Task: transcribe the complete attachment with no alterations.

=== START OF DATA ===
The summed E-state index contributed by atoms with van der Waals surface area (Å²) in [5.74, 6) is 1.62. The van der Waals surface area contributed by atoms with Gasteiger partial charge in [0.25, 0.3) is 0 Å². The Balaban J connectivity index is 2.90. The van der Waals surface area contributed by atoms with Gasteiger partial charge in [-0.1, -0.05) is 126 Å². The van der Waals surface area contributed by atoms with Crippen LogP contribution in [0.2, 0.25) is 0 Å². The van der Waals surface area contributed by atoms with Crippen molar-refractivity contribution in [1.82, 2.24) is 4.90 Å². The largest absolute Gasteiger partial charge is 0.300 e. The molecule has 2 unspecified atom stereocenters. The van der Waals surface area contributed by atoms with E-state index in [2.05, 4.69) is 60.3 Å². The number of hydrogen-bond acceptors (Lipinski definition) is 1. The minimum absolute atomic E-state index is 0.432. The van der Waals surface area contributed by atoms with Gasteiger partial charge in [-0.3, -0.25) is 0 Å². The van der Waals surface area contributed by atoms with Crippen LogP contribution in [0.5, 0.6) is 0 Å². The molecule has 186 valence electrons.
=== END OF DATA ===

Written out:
The summed E-state index contributed by atoms with van der Waals surface area (Å²) in [5.74, 6) is 1.62. The van der Waals surface area contributed by atoms with Gasteiger partial charge in [0.25, 0.3) is 0 Å². The Balaban J connectivity index is 2.90. The van der Waals surface area contributed by atoms with Gasteiger partial charge in [-0.1, -0.05) is 126 Å². The van der Waals surface area contributed by atoms with Crippen LogP contribution in [0.2, 0.25) is 0 Å². The van der Waals surface area contributed by atoms with Crippen molar-refractivity contribution in [1.82, 2.24) is 4.90 Å². The largest absolute Gasteiger partial charge is 0.300 e. The molecule has 2 unspecified atom stereocenters. The van der Waals surface area contributed by atoms with E-state index in [2.05, 4.69) is 60.3 Å². The number of hydrogen-bond acceptors (Lipinski definition) is 1. The minimum absolute atomic E-state index is 0.432. The van der Waals surface area contributed by atoms with Gasteiger partial charge in [-0.3, -0.25) is 0 Å². The van der Waals surface area contributed by atoms with Crippen LogP contribution in [0.5, 0.6) is 0 Å². The molecule has 186 valence electrons.